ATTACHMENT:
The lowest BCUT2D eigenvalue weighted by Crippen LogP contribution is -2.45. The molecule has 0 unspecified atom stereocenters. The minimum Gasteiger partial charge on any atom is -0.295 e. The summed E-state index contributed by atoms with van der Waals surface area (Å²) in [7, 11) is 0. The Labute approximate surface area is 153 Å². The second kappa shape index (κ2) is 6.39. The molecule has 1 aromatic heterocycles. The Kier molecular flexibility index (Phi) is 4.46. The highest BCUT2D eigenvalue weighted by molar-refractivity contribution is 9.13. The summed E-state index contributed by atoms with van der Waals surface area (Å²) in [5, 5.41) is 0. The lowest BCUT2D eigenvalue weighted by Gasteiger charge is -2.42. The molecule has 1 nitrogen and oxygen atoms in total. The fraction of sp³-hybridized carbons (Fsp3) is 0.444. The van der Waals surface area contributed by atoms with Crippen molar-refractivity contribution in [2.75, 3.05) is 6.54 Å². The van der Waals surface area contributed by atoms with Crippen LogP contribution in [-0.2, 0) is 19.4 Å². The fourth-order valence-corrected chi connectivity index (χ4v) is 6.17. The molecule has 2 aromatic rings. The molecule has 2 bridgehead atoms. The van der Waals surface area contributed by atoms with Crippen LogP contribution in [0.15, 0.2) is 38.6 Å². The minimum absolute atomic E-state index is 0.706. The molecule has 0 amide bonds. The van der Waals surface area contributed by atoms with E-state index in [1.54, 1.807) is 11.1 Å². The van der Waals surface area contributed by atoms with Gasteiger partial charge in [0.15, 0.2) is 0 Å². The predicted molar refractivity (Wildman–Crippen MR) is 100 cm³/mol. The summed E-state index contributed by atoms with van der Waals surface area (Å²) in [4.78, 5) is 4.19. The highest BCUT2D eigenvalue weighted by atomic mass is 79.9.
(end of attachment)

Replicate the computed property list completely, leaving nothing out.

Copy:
The lowest BCUT2D eigenvalue weighted by Crippen LogP contribution is -2.45. The molecule has 0 unspecified atom stereocenters. The minimum Gasteiger partial charge on any atom is -0.295 e. The summed E-state index contributed by atoms with van der Waals surface area (Å²) in [7, 11) is 0. The Labute approximate surface area is 153 Å². The second kappa shape index (κ2) is 6.39. The molecule has 1 aromatic heterocycles. The Kier molecular flexibility index (Phi) is 4.46. The highest BCUT2D eigenvalue weighted by molar-refractivity contribution is 9.13. The summed E-state index contributed by atoms with van der Waals surface area (Å²) in [5, 5.41) is 0. The lowest BCUT2D eigenvalue weighted by Gasteiger charge is -2.42. The molecule has 1 nitrogen and oxygen atoms in total. The fraction of sp³-hybridized carbons (Fsp3) is 0.444. The van der Waals surface area contributed by atoms with Crippen molar-refractivity contribution in [2.75, 3.05) is 6.54 Å². The van der Waals surface area contributed by atoms with Crippen LogP contribution in [-0.2, 0) is 19.4 Å². The fourth-order valence-corrected chi connectivity index (χ4v) is 6.17. The molecule has 2 aromatic rings. The molecule has 2 bridgehead atoms. The van der Waals surface area contributed by atoms with Crippen LogP contribution in [0.15, 0.2) is 38.6 Å². The minimum absolute atomic E-state index is 0.706. The molecule has 0 amide bonds. The van der Waals surface area contributed by atoms with E-state index in [1.54, 1.807) is 11.1 Å². The van der Waals surface area contributed by atoms with Gasteiger partial charge in [0.15, 0.2) is 0 Å². The predicted molar refractivity (Wildman–Crippen MR) is 100 cm³/mol. The summed E-state index contributed by atoms with van der Waals surface area (Å²) in [4.78, 5) is 4.19. The highest BCUT2D eigenvalue weighted by atomic mass is 79.9.